The Land Cover Trends classification system used consisted of 11 general LULC classes. The LULC classes paralleled the Anderson Level I classification system (Anderson and others, 1976), but was modified by including two transitional disturbance categories; mechanically disturbed denotes human-induced disturbances and non-mechanically disturbed denotes natural disturbances. The decision to use general, Level I classes was primarily made to achieve high interpretation accuracy and consistency using moderate resolution imagery.
Since Landsat MSS, TM, and ETM+ imagery have limitations on what LULC categories can be correctly identified and/or what land change can be discerned between images, we erred on the side of creating LULC maps at the lower spatial resolution of the Landsat MSS imagery. A minimum mapping unit (MMU) of 60 meters was used for the study. This meant that features with ground footprints less than 60 meters wide, such as narrow roads or low-density development, were not mapped because they fell below the MMU.
Land-use and land-cover classification system used to develop data for the Land Cover Trends dataset
[The classification system is a modified version of the Anderson Level I classification system and consists of the following 11 general classes. * Indicates category included to capture anthropogenic or natural disturbance events.]
Areas persistently covered with water, such as streams, canals, lakes, reservoirs, bays, or oceans.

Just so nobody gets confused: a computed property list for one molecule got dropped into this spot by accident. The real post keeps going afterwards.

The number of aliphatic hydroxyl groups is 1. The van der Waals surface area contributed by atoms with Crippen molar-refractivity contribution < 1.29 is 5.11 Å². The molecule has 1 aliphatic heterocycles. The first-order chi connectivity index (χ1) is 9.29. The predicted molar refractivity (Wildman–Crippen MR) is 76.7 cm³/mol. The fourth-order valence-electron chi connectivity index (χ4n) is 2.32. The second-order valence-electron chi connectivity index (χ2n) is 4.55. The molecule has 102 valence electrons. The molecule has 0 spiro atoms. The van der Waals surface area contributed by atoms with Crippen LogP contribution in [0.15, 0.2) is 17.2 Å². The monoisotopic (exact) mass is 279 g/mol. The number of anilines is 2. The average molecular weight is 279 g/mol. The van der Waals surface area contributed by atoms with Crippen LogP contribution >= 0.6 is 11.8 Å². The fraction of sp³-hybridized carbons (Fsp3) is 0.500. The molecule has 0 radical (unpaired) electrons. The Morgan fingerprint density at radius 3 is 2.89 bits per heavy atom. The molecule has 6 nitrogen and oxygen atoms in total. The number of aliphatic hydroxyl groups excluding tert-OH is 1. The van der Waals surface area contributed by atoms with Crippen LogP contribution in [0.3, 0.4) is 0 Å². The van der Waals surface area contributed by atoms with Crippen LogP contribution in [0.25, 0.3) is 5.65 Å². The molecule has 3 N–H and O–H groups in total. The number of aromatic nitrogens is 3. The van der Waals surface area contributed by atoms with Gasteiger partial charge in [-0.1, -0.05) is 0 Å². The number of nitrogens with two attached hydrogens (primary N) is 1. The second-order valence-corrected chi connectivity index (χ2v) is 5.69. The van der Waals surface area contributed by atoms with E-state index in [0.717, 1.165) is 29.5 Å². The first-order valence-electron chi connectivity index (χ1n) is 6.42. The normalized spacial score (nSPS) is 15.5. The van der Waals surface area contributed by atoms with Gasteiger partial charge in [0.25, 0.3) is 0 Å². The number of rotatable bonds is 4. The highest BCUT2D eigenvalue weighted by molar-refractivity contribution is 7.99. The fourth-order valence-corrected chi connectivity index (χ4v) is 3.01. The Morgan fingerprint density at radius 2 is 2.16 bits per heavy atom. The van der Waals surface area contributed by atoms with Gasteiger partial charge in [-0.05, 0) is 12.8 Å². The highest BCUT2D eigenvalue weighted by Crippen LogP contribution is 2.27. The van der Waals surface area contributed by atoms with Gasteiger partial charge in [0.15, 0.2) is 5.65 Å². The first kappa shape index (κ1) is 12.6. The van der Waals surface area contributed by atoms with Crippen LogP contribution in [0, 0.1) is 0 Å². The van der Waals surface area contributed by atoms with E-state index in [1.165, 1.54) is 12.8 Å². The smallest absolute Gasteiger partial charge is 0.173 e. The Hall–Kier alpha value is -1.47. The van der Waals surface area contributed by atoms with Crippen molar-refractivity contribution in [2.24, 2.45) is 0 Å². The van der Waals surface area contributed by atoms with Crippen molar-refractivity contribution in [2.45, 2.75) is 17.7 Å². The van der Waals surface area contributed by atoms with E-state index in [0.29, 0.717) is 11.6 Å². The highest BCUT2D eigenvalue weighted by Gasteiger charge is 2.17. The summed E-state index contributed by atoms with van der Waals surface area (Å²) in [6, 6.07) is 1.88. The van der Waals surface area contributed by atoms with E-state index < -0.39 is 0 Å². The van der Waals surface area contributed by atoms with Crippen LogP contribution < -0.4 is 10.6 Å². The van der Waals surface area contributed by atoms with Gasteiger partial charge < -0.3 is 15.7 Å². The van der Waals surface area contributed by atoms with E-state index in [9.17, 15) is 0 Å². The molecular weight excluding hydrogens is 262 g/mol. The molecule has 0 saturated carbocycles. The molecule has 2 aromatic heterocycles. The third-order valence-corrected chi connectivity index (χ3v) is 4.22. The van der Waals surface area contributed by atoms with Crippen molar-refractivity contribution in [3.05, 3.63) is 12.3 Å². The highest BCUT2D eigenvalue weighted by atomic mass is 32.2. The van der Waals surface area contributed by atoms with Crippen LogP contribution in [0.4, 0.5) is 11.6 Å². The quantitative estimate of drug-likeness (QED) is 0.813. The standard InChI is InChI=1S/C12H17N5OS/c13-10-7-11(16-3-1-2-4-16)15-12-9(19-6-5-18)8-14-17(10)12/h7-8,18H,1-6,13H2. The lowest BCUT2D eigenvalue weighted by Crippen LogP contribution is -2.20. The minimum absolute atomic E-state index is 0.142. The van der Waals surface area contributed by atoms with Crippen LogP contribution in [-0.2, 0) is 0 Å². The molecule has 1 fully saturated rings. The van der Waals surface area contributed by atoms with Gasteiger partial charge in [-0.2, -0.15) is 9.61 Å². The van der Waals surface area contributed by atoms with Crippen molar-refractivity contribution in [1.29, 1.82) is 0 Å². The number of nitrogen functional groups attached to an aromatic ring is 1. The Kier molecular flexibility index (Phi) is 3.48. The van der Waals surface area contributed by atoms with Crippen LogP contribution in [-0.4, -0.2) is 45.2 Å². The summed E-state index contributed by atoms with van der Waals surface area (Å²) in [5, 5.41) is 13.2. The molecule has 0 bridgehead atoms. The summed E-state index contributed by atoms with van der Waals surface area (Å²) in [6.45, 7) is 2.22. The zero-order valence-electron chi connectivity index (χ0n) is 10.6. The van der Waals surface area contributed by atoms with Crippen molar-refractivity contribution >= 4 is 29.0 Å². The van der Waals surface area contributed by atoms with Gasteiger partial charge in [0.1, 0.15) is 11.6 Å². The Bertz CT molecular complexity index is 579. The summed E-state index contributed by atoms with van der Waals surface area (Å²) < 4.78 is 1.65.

Areas of intensive use with much of the land covered with structures (e.g., high density residential, commercial, industrial, transportation, mining, confined livestock operations), or less intensive uses where the land cover matrix includes both vegetation and structures (e.g., low density residential, recreational facilities, cemeteries, etc.), including any land functionally attached to the urban or built-up activity.
Land in an altered and often non-vegetated state that, due to disturbances by mechanical means, is in transition from one cover type to another. Mechanical disturbances include forest clear-cutting, earthmoving, scraping, chaining, reservoir drawdown, and other similar human-induced changes.
Land comprised of natural occurrences of soils, sand, or rocks where less than 10% of the area is vegetated.
Areas with extractive mining activities that have a significant surface expression. This includes (to the extent that these features can be detected) mining buildings, quarry pits, overburden, leach, evaporative, tailing, or other related components.
Tree-covered land where the tree-cover density is greater than 10%. Note that cleared forest land (i.e., clear-cut logging) will be mapped according to current cover (e.g., disturbed or transitional, shrubland/grassland).
Land predominately covered with grasses, forbs, or shrubs. The vegetated cover must comprise at least 10% of the area.
Cropland or pastureland in either a vegetated or non-vegetated state used for the production of food and fiber. Note that forest plantations are considered as forests or woodlands regardless of the use of the wood products.
Lands where water saturation is the determining factor in soil characteristics, vegetation types, and animal communities. Wetlands are comprised of water and vegetated cover.
Land in an altered and often non-vegetated state that, due to disturbances by nonmechanical means, is in transition from one cover type to another. Nonmechanical disturbances are caused by wind, floods, fire, animals, and other similar phenomenon.
Land where the accumulation of snow and ice does not completely melt during the summer period.